For more than thirty five years, George Faison has been a driving force in the theater as well as film, video, television, concert dance, concert staging, television commercials and trade shows. George is internationally recognized as having achieved a preeminent place among the world's most important directors, choreographers and writers is known for his uncompromising pursuit of artistic excellence and the production and nourishment of socially relevant art and artist. He has a keen eye for recognizing emerging talent such as S. Epatha Merkerson, Debbie Allen, Stephanie Mills, Phylicia Rashad, Eartha Robinson, Gary DeLoatch, Shedrack Anderson, Jackee and Hinton Battle among others. George has stayed in tune with the pulse of the artistic community and the people that make up its audiences and his impeccable reputation has attracted a devoted national and international following. All of this while maintaining a deep bond with his roots through innovative education and community outreach initiatives. This tradition began in the early 1970s, when the George Faison Universal Dance Experience performed on the Harlem Cultural Council’s Dance Mobile throughout the Harlem Community. Having himself benefited from the educational and training opportunities offered to him he is committed to giving back to the community on a global level. Faison had the vision to convert a historical building in the Central Harlem, NY into an organization with a serious mission to recognize the arts and cultural expressions as an integral aspect of human existence and impart their value and importance to our daily lives through the Faison Firehouse Theater initiatives.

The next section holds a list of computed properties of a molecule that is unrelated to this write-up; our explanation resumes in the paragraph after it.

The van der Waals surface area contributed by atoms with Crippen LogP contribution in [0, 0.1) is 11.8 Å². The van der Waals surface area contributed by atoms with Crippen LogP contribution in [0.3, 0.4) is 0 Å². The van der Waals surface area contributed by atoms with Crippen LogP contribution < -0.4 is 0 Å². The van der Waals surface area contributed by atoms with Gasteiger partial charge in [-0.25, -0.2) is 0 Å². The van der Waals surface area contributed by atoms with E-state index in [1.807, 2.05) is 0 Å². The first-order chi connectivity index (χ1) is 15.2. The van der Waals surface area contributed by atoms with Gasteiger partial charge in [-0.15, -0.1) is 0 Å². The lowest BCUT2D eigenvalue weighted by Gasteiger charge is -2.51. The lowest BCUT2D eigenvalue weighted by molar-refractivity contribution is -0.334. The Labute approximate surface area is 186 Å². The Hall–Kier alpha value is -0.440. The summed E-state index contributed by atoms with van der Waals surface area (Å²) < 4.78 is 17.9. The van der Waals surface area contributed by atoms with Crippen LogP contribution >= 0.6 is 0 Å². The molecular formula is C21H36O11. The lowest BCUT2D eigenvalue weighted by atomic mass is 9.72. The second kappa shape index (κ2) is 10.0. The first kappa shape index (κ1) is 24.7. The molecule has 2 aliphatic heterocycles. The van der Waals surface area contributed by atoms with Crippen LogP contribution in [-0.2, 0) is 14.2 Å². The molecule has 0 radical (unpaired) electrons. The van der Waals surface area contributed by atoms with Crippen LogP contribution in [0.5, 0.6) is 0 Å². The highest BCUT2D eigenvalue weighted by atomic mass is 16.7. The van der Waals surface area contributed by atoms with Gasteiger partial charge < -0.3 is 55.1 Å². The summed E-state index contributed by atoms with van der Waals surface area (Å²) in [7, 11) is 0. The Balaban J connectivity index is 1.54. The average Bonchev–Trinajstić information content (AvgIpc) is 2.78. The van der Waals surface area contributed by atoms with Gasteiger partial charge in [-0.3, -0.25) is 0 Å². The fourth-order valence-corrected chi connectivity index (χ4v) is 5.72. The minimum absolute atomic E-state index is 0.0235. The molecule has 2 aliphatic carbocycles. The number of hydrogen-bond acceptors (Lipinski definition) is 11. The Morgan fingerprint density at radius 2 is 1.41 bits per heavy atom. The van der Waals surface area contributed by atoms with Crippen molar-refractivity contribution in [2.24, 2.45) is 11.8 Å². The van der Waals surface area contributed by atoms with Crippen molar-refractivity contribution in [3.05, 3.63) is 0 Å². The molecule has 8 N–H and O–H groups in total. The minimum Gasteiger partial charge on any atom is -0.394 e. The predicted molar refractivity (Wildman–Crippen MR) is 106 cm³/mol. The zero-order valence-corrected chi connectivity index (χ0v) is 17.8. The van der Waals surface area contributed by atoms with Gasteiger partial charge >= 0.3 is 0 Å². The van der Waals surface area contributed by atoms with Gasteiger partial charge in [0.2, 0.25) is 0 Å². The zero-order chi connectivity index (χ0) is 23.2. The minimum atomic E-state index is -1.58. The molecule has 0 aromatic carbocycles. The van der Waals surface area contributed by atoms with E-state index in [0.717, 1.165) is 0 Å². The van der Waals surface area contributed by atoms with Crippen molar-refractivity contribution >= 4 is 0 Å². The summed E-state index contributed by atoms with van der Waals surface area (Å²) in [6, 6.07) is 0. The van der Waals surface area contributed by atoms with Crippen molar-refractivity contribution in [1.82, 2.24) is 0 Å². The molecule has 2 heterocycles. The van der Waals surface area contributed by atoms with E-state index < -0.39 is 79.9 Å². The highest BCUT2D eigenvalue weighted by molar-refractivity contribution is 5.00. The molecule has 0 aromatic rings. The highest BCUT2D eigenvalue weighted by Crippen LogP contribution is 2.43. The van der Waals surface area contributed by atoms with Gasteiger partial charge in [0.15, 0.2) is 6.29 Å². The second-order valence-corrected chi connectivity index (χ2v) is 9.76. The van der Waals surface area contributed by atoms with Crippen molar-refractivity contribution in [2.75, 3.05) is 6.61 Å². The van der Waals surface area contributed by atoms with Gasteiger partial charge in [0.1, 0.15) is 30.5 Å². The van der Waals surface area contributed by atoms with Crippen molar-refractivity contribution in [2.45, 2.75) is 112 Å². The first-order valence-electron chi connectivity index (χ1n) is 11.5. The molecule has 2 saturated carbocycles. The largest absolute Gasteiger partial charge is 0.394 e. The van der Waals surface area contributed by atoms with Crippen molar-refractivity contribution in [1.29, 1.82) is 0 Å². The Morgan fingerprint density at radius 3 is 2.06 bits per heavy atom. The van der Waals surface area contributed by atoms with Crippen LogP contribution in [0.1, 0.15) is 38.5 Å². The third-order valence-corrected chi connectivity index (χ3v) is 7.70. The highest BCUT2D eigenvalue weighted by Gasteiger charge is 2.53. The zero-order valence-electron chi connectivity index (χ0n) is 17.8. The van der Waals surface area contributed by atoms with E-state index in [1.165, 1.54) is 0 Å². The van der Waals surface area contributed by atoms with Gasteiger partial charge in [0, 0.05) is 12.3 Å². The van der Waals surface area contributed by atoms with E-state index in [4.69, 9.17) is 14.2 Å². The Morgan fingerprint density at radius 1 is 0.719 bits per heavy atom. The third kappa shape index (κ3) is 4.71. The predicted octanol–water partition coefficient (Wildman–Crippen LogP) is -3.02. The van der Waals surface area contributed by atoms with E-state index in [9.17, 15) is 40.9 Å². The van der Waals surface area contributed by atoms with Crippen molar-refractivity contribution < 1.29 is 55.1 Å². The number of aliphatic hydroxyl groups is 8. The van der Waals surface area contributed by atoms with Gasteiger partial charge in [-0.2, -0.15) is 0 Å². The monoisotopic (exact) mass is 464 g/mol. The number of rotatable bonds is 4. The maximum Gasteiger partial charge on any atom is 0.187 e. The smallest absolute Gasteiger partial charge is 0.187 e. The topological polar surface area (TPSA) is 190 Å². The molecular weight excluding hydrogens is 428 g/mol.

George made his choreographic debut on Broadway with Don’t Bother Me, I Can’t Cope in 1972. In 1974, he choreographed The Wiz, the successful all-black musical retelling of The Wizard of Oz. Faison won a Tony Award for his choreography, a first for an African American in that category. George has choreographed and directed more than thirty plays and musicals, including the Broadway musicals Via Galactica (1973) and 1600 Pennsylvania Avenue (1976) with music by Leonard Bernstein; a Radio City Music Hall production of Porgy and Bess (1983); and Sing, Mahalia, Sing (1985) at the Shubert Theatre in Philadelphia. He also has worked in television, and in 1989 he conceived and produced the television special Cosby Salutes Ailey for the 30th anniversary of the Alvin Ailey American Dance Theater. He won an Emmy Award for his choreography of the HBO special The Josephine Baker Story (1991).